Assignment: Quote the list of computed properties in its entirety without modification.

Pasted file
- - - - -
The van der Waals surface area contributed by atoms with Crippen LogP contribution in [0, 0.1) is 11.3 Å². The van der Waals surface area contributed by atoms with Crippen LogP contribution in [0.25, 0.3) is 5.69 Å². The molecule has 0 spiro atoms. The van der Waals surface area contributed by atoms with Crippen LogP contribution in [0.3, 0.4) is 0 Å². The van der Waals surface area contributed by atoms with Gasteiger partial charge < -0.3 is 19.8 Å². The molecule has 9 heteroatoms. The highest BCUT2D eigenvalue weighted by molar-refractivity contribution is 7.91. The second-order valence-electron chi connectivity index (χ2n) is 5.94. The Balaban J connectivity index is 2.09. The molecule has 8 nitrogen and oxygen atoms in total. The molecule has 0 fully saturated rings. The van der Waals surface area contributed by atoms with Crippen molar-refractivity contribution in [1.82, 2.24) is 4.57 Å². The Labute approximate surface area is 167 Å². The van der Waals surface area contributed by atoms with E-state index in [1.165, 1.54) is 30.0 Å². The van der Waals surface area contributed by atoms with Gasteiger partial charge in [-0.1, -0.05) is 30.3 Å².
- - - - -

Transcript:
The van der Waals surface area contributed by atoms with Crippen LogP contribution in [0, 0.1) is 11.3 Å². The van der Waals surface area contributed by atoms with Crippen LogP contribution in [0.25, 0.3) is 5.69 Å². The molecule has 0 spiro atoms. The van der Waals surface area contributed by atoms with Crippen LogP contribution in [0.3, 0.4) is 0 Å². The van der Waals surface area contributed by atoms with Gasteiger partial charge < -0.3 is 19.8 Å². The molecule has 9 heteroatoms. The highest BCUT2D eigenvalue weighted by molar-refractivity contribution is 7.91. The second-order valence-electron chi connectivity index (χ2n) is 5.94. The Balaban J connectivity index is 2.09. The molecule has 8 nitrogen and oxygen atoms in total. The molecule has 0 fully saturated rings. The van der Waals surface area contributed by atoms with Crippen molar-refractivity contribution in [1.82, 2.24) is 4.57 Å². The Labute approximate surface area is 167 Å². The van der Waals surface area contributed by atoms with E-state index in [1.165, 1.54) is 30.0 Å². The van der Waals surface area contributed by atoms with Gasteiger partial charge in [-0.1, -0.05) is 30.3 Å².